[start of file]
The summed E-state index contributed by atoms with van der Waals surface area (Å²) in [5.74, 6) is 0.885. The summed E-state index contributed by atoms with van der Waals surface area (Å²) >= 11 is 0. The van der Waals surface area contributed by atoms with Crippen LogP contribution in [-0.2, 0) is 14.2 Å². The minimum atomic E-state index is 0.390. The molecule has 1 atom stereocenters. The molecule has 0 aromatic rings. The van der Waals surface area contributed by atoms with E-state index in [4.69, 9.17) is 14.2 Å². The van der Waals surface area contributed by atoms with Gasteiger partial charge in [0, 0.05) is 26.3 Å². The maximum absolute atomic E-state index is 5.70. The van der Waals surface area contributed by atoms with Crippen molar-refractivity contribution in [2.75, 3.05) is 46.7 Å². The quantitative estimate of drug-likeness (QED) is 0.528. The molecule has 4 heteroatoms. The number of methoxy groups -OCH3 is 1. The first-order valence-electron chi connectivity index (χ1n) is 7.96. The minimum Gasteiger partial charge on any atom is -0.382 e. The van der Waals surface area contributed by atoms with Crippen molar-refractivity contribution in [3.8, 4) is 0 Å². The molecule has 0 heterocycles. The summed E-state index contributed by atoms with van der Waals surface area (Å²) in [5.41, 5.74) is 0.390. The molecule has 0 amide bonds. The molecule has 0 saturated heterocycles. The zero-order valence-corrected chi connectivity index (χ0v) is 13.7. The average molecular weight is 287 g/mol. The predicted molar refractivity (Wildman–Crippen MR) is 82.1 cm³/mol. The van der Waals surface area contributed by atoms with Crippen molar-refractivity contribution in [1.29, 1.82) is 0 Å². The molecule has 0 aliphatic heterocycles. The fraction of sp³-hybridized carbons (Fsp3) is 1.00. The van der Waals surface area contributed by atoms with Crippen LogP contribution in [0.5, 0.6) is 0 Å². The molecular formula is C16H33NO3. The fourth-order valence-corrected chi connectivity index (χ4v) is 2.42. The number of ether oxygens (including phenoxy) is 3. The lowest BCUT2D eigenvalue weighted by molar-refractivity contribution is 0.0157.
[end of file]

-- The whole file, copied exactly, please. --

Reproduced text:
The summed E-state index contributed by atoms with van der Waals surface area (Å²) in [5.74, 6) is 0.885. The summed E-state index contributed by atoms with van der Waals surface area (Å²) >= 11 is 0. The van der Waals surface area contributed by atoms with Crippen LogP contribution in [-0.2, 0) is 14.2 Å². The minimum atomic E-state index is 0.390. The molecule has 1 atom stereocenters. The molecule has 0 aromatic rings. The van der Waals surface area contributed by atoms with E-state index in [4.69, 9.17) is 14.2 Å². The van der Waals surface area contributed by atoms with Gasteiger partial charge in [0, 0.05) is 26.3 Å². The maximum absolute atomic E-state index is 5.70. The van der Waals surface area contributed by atoms with Crippen molar-refractivity contribution in [2.75, 3.05) is 46.7 Å². The quantitative estimate of drug-likeness (QED) is 0.528. The molecule has 4 heteroatoms. The number of methoxy groups -OCH3 is 1. The first-order valence-electron chi connectivity index (χ1n) is 7.96. The minimum Gasteiger partial charge on any atom is -0.382 e. The van der Waals surface area contributed by atoms with Crippen molar-refractivity contribution in [3.8, 4) is 0 Å². The molecule has 0 heterocycles. The summed E-state index contributed by atoms with van der Waals surface area (Å²) in [5.41, 5.74) is 0.390. The molecule has 0 amide bonds. The molecule has 0 saturated heterocycles. The zero-order valence-corrected chi connectivity index (χ0v) is 13.7. The average molecular weight is 287 g/mol. The predicted molar refractivity (Wildman–Crippen MR) is 82.1 cm³/mol. The van der Waals surface area contributed by atoms with Crippen molar-refractivity contribution in [1.29, 1.82) is 0 Å². The molecule has 0 aliphatic heterocycles. The fraction of sp³-hybridized carbons (Fsp3) is 1.00. The van der Waals surface area contributed by atoms with Crippen LogP contribution in [0.5, 0.6) is 0 Å². The molecular formula is C16H33NO3. The fourth-order valence-corrected chi connectivity index (χ4v) is 2.42. The number of ether oxygens (including phenoxy) is 3. The lowest BCUT2D eigenvalue weighted by molar-refractivity contribution is 0.0157.